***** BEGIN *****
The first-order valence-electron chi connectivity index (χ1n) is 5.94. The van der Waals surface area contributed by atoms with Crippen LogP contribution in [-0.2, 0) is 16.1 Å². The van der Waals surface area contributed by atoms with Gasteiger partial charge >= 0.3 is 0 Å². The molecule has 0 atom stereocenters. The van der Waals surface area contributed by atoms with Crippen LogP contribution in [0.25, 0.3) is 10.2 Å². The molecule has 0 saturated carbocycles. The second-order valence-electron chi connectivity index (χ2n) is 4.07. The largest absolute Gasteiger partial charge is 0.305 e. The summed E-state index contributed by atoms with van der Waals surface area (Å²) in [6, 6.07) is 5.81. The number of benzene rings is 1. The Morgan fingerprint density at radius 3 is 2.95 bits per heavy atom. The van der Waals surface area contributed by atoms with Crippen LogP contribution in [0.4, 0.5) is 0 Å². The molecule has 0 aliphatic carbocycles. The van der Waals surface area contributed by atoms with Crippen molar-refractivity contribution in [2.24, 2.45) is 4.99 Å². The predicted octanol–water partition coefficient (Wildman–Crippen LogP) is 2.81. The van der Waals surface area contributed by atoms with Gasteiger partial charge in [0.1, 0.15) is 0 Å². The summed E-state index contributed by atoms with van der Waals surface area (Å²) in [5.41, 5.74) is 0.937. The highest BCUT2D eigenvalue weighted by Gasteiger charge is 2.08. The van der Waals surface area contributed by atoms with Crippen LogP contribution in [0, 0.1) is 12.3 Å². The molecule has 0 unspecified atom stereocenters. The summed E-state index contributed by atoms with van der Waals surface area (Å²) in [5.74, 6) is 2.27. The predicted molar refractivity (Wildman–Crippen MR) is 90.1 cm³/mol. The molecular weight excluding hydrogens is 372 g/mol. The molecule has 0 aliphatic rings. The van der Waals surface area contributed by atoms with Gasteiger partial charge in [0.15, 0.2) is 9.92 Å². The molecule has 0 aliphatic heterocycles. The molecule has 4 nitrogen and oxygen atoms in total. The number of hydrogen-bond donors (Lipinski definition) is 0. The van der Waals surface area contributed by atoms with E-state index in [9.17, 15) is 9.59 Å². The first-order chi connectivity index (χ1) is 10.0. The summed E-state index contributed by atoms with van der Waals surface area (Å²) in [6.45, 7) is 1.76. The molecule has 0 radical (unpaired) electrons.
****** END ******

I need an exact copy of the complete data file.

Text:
The first-order valence-electron chi connectivity index (χ1n) is 5.94. The van der Waals surface area contributed by atoms with Crippen LogP contribution in [-0.2, 0) is 16.1 Å². The van der Waals surface area contributed by atoms with Gasteiger partial charge >= 0.3 is 0 Å². The molecule has 0 atom stereocenters. The van der Waals surface area contributed by atoms with Crippen LogP contribution in [0.25, 0.3) is 10.2 Å². The molecule has 0 saturated carbocycles. The second-order valence-electron chi connectivity index (χ2n) is 4.07. The largest absolute Gasteiger partial charge is 0.305 e. The summed E-state index contributed by atoms with van der Waals surface area (Å²) in [6, 6.07) is 5.81. The number of benzene rings is 1. The Morgan fingerprint density at radius 3 is 2.95 bits per heavy atom. The van der Waals surface area contributed by atoms with Crippen LogP contribution in [0.4, 0.5) is 0 Å². The molecule has 0 aliphatic carbocycles. The van der Waals surface area contributed by atoms with Crippen molar-refractivity contribution in [2.24, 2.45) is 4.99 Å². The predicted octanol–water partition coefficient (Wildman–Crippen LogP) is 2.81. The van der Waals surface area contributed by atoms with Gasteiger partial charge in [0.1, 0.15) is 0 Å². The summed E-state index contributed by atoms with van der Waals surface area (Å²) in [5.41, 5.74) is 0.937. The highest BCUT2D eigenvalue weighted by Gasteiger charge is 2.08. The van der Waals surface area contributed by atoms with Crippen LogP contribution in [0, 0.1) is 12.3 Å². The molecule has 0 unspecified atom stereocenters. The summed E-state index contributed by atoms with van der Waals surface area (Å²) in [5.74, 6) is 2.27. The predicted molar refractivity (Wildman–Crippen MR) is 90.1 cm³/mol. The molecular weight excluding hydrogens is 372 g/mol. The molecule has 0 aliphatic rings. The van der Waals surface area contributed by atoms with Gasteiger partial charge in [0.15, 0.2) is 9.92 Å². The molecule has 0 aliphatic heterocycles. The molecule has 4 nitrogen and oxygen atoms in total. The number of hydrogen-bond donors (Lipinski definition) is 0. The van der Waals surface area contributed by atoms with E-state index in [9.17, 15) is 9.59 Å². The first-order chi connectivity index (χ1) is 10.0. The summed E-state index contributed by atoms with van der Waals surface area (Å²) in [6.45, 7) is 1.76. The molecule has 0 radical (unpaired) electrons.